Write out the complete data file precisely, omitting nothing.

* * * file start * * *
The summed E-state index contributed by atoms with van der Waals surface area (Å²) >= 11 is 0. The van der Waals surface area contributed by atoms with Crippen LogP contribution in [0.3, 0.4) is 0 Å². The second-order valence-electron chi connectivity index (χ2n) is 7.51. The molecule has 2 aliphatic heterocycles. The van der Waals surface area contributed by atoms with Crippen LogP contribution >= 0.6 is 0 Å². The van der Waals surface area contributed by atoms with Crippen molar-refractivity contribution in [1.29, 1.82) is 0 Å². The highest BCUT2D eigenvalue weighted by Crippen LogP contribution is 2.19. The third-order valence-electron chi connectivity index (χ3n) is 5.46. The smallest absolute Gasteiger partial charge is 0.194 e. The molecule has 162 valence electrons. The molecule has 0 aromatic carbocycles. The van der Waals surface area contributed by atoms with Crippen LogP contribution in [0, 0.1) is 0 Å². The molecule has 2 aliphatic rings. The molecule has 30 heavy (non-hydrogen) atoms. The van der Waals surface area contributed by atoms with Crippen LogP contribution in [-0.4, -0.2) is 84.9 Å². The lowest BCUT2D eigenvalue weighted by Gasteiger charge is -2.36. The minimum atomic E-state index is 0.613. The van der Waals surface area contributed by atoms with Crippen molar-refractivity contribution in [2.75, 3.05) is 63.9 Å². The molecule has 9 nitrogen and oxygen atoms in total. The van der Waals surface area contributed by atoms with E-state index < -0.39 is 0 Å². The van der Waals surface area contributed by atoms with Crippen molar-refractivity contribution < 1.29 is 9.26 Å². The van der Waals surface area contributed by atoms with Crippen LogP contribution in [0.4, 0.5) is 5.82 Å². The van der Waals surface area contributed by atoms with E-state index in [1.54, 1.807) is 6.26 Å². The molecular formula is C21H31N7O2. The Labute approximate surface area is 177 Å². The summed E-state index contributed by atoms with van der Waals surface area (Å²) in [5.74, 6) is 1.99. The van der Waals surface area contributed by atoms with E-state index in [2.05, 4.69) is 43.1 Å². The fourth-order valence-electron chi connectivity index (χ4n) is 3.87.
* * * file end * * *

The summed E-state index contributed by atoms with van der Waals surface area (Å²) >= 11 is 0. The van der Waals surface area contributed by atoms with Crippen LogP contribution in [0.3, 0.4) is 0 Å². The second-order valence-electron chi connectivity index (χ2n) is 7.51. The molecule has 2 aliphatic heterocycles. The van der Waals surface area contributed by atoms with Crippen LogP contribution >= 0.6 is 0 Å². The van der Waals surface area contributed by atoms with Crippen molar-refractivity contribution in [1.29, 1.82) is 0 Å². The highest BCUT2D eigenvalue weighted by Crippen LogP contribution is 2.19. The third-order valence-electron chi connectivity index (χ3n) is 5.46. The smallest absolute Gasteiger partial charge is 0.194 e. The molecule has 162 valence electrons. The molecule has 0 aromatic carbocycles. The van der Waals surface area contributed by atoms with Crippen LogP contribution in [0, 0.1) is 0 Å². The molecule has 2 aliphatic rings. The molecule has 30 heavy (non-hydrogen) atoms. The van der Waals surface area contributed by atoms with Crippen LogP contribution in [-0.4, -0.2) is 84.9 Å². The lowest BCUT2D eigenvalue weighted by Gasteiger charge is -2.36. The minimum atomic E-state index is 0.613. The van der Waals surface area contributed by atoms with Crippen molar-refractivity contribution in [2.75, 3.05) is 63.9 Å². The molecule has 9 nitrogen and oxygen atoms in total. The van der Waals surface area contributed by atoms with E-state index < -0.39 is 0 Å². The van der Waals surface area contributed by atoms with Crippen molar-refractivity contribution < 1.29 is 9.26 Å². The van der Waals surface area contributed by atoms with Crippen LogP contribution in [0.4, 0.5) is 5.82 Å². The van der Waals surface area contributed by atoms with E-state index in [1.54, 1.807) is 6.26 Å². The molecular formula is C21H31N7O2. The Labute approximate surface area is 177 Å². The summed E-state index contributed by atoms with van der Waals surface area (Å²) in [5.74, 6) is 1.99. The van der Waals surface area contributed by atoms with E-state index in [2.05, 4.69) is 43.1 Å². The fourth-order valence-electron chi connectivity index (χ4n) is 3.87.